Pacific salmon, wild salmon, is such an amazing fish, but we take it for granted,” he said. “It is one of the best fish that we have, but I think people’s minds have been polluted by all of the farm-raised salmon. I guarantee you that if you taste them side by side, there’s no comparison. I beg you to give it

For me? I’d have to go with Pacific sardines. And when I said that, everyone on the panel nodded their heads. “That’s the fish that almost never leaves the kitchen,” said Bowman, “because the chefs keep it for themselves.” a chance.”

Grill or broil them, serve with a chopped tomato raw salsa, and you’ll want to do the same thing.

I was not going to brag but  …. had to … Pacific NW is the best in Seafood … period ~~ Nativegrl77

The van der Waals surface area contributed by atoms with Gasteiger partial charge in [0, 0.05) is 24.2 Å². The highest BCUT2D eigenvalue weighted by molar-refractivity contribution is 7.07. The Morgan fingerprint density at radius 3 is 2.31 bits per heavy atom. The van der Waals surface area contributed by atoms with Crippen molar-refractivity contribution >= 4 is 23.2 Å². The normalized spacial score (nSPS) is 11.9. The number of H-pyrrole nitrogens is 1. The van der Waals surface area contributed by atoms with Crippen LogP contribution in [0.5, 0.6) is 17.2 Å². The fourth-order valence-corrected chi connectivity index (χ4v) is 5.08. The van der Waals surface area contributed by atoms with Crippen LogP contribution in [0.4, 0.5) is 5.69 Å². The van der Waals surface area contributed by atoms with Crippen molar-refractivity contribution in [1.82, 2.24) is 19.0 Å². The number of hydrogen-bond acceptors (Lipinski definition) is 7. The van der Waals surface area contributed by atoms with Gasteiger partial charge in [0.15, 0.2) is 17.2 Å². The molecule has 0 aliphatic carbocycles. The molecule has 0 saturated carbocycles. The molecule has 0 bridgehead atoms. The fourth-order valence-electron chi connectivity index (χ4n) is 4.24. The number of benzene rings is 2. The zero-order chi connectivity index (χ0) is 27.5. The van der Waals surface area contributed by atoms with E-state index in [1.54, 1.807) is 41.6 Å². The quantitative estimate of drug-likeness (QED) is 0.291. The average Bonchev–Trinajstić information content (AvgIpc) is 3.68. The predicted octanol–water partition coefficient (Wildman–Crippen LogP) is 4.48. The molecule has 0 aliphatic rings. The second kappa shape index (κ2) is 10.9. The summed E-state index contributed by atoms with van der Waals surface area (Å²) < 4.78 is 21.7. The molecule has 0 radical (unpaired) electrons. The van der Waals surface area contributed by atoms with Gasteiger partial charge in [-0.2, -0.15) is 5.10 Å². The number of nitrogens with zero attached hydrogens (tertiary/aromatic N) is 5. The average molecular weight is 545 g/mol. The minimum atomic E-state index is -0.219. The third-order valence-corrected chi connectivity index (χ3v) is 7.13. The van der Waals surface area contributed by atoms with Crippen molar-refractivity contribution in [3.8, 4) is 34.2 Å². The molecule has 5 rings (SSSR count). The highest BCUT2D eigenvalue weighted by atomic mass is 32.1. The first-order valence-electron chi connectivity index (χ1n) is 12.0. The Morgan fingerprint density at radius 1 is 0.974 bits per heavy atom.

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This is not about Ground Zero …it is about America


Over the last week we’ve heard a lot from DFA members around the country asking for action to protect the rights of religious freedom for all Americans and I couldn’t agree more.

I don’t get upset much. I mean, I get ticked off at Republicans and Democrats (and at really bad customer service!), but that’s why I work with you at DFA. Because when we get upset, we don’t stew in it and hope it goes away. We do something about it.

The controversy around the building of a Muslim Community Center at 51 Park in New York City should upset all of us. It definitely upsets me. Shortly after the tragedy of the 9/11 attacks, much of this country came together. But there were a number of other, smaller tragedies occurring all over the country as a result of the attacks. People who “looked like terrorists” were victims of harassment, intimidation, and outright violence.